Wynns Coonawarra Estate Cabernet Sauvignon 1970 Medium depth of colour, brown at the rim; aroma of berry, mint, cedar and aged character; medium-bodied, ageing palate, still with fruit, but slightly outweighed by tannin.
Wynns Coonawarra Estate Cabernet Sauvignon 1971 Medium to deep colour, brown at the rim; exuberant aroma combining fruit and age; lively, vigorous palate of sweet fruit and age in harmony with both high acid and assertive tannin.
Wynns Coonawarra Estate Cabernet Sauvignon 1972 Medium to deep colour, brown at rim; warm, decaying aroma of age; a little sweet fruit on the palate but not enough to hold off the tannin, leaving the palate hollow and the finish to acid and tannin.
Wynns Coonawarra Estate Cabernet Sauvignon 1973 Medium to deep colour, brown at rim; aged but fresh aroma, showing berries, leaf, and a mellow, earthy, sweet, character of age; sweet fruit tempered by age dominate a fine, firm, harmonious palate.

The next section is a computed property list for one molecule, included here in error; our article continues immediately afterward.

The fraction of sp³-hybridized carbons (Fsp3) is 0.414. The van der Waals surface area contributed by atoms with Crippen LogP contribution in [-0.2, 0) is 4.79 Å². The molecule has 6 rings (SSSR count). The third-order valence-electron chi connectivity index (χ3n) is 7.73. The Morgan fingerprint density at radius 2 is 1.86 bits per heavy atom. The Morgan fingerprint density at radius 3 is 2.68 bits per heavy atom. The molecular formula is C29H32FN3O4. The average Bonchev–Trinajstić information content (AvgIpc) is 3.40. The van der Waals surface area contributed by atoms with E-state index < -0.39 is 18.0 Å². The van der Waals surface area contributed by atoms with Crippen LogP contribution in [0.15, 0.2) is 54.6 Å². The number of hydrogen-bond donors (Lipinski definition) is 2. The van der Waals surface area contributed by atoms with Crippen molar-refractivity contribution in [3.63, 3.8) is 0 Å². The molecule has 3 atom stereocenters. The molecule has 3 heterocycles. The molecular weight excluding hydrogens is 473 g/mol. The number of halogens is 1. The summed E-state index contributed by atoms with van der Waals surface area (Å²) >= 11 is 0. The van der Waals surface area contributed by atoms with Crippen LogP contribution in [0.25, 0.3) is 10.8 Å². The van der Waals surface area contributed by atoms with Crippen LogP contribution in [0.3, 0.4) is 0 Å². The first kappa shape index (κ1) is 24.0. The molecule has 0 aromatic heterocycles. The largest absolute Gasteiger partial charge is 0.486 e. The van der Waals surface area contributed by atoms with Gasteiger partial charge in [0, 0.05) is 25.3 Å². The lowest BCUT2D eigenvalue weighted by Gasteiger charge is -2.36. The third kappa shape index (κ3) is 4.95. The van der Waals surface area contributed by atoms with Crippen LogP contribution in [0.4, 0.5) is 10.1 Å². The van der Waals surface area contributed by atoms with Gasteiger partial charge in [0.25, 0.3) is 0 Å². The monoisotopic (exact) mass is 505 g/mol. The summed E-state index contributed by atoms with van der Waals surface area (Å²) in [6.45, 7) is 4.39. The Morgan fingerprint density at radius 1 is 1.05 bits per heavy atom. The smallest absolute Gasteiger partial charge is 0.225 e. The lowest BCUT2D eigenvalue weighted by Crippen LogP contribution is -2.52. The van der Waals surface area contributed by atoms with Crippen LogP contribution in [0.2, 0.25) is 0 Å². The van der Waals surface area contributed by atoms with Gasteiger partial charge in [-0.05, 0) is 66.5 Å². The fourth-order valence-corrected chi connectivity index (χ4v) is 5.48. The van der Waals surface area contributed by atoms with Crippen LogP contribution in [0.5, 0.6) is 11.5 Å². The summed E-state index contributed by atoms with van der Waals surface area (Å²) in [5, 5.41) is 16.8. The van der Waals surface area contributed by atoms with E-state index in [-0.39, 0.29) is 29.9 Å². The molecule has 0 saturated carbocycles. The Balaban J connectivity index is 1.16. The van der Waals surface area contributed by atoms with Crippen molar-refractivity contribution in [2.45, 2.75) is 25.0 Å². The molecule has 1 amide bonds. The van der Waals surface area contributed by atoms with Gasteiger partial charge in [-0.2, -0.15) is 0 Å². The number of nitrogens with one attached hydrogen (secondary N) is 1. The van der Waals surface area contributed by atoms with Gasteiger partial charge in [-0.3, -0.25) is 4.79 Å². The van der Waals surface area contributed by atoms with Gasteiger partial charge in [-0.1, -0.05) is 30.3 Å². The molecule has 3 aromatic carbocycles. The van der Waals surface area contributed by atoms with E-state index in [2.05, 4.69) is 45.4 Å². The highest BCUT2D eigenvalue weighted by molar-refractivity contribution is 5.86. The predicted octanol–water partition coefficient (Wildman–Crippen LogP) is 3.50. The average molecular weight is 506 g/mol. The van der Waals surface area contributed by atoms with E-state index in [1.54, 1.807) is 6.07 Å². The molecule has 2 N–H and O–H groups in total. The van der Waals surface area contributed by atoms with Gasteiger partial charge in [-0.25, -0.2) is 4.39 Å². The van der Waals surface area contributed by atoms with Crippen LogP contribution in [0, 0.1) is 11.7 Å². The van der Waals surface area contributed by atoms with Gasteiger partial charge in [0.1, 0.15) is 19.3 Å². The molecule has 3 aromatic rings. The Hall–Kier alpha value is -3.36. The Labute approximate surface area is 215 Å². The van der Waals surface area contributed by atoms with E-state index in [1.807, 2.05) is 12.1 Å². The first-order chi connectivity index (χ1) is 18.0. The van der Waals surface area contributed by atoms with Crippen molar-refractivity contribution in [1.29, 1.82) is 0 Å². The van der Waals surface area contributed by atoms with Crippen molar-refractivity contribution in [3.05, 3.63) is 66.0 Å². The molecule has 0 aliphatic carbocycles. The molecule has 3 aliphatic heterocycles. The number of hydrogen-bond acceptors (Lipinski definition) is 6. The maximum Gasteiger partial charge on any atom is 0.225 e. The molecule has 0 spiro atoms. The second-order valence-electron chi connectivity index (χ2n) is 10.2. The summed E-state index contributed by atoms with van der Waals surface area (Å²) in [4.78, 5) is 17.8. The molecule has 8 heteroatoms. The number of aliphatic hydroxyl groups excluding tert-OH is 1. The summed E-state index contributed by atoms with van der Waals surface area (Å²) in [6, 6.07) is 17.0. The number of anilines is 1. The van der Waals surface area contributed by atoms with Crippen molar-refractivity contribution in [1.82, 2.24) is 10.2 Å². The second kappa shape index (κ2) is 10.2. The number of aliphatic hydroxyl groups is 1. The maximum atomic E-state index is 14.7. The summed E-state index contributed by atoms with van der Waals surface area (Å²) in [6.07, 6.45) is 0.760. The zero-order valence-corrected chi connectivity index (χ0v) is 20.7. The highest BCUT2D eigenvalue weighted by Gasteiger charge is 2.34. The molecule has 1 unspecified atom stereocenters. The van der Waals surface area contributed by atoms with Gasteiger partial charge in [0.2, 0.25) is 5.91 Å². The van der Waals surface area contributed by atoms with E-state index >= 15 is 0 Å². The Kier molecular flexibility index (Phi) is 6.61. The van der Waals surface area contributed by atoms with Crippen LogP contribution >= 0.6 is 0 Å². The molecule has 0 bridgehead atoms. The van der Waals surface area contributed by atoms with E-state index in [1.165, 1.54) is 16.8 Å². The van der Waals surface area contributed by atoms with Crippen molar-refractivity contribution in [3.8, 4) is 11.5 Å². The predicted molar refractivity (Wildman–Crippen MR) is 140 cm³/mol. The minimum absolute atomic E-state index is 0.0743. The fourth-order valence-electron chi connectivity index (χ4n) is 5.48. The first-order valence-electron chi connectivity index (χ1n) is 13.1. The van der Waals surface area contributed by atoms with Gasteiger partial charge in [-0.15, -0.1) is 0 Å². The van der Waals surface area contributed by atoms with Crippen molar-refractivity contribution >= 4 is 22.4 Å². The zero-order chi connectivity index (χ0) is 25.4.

Wynns Coonawarra Estate Cabernet Sauvignon 1974 Medium to deep colour, brown at rim; an initial impression of darker fruits than in the other 1970s wines, but also signs of decay; the palate is full but hot and dominated by tannin as the fruit slips from sight.
Wynns Coonawarra Estate Cabernet Sauvignon 1975 Medium to deep colour, brown at rim; warm, ripe aromas of earth, age and sweet black-olive-like varietal aroma; the palate combines sweet fruit, age and firm tannins, with the tannins now dominant but overwhelming.
Wynns Coonawarra Estate Cabernet Sauvignon 1976 The first bottle was not in good shape. It revealed a big wine in which tannin outweighed fading fruit. A second bottle served at dinner that night (alongside Chateau Latour 1975), drank beautifully – showing great perfume, power and supple, deep fruit in harmony with its tannins. One of the best.
Wynns Coonawarra Estate Cabernet Sauvignon 1977 Medium to deep colour, brown at the rim; leafy, aged aroma; lean, austere palate, albeit with a lick of fruit, though subservient to the tannin.